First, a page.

North Carolina Attorney General sues alarm company over robocalls
- October 24th, 2013
- Wendy Carlisle
- Comments Off on North Carolina Attorney General sues alarm company over robocalls
The North Carolina Carolina Attorney General filed suit yesterday against now-defunct alarm company ISI Alarms NC, Inc. and its owner, seeking civil penalties for automated calls (a/k/a “robocalls”) the company made to consumers.
The AG alleges that more than 1,000 North Carolina consumers contacted his office to complain after receiving robocalls that claimed that the authorities, including the FBI, had received reports of recent break-ins in the area. The automated message prompted consumers to press a certain number to learn more about recent crimes in their area. Consumers were then transferred to a call center operated by ISI Alarms and heard a pitch for the company’s home alarm system and alarm monitoring services. The automated message gave listeners the option to press a different number to stop the calls, which consumers said did not work.
The Complaint alleges that thousands of such calls were placed to North Carolina home and cell telephone numbers on behalf of ISI Alarm during the past two years, and that the company saw its sales quadruple as a result.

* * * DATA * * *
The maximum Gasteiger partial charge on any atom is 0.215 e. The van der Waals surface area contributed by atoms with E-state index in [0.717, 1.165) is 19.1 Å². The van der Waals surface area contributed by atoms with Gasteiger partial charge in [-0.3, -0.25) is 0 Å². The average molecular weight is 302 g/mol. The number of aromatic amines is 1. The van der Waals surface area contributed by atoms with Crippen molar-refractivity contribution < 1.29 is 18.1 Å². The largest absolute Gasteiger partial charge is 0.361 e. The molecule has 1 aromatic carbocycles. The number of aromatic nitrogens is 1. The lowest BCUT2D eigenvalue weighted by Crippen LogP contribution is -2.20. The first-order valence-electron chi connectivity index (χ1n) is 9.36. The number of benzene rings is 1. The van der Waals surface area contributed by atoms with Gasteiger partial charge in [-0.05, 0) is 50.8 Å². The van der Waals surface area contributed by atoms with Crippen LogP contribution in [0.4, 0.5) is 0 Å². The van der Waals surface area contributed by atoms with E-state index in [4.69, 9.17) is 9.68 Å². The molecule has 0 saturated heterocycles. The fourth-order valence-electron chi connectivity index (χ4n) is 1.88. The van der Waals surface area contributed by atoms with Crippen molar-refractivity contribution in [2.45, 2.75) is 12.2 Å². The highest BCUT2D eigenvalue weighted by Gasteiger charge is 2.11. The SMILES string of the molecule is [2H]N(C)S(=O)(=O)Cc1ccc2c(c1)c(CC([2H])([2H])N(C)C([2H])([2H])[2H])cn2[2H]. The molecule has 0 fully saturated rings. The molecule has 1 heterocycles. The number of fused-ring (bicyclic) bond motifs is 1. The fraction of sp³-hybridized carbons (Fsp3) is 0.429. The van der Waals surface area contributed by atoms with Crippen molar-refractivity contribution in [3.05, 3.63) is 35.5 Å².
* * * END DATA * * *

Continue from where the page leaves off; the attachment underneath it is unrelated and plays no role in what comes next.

Many consumers who reported getting these unwanted calls had listed their phone numbers on the Do Not Call Registry. Under both state and federal laws, it’s illegal to make most commercial telemarketing calls to home and mobile telephone numbers listed on the Do Not Call Registry. North Carolina law also makes sales calls that use recorded messages illegal even if the call recipients haven’t joined the Registry.
The Complaint also alleges that the AG’s office contacted the alarm company about the complaints, but that the calls continued. And, the alarm company refused to disclose the contact information for its lead generators, who actually placed the calls on the company’s behalf.
The AG has asked the court to award $500 for the first violation, $1,000 for the second, and $5,000 for all successive violations of the North Carolina Telephone Solicitations Act; or $5,000 for each violation of the state’s Deceptive Trade Practices Act.
Read the complaint here: ISI-Alarms-Filed-Complaint.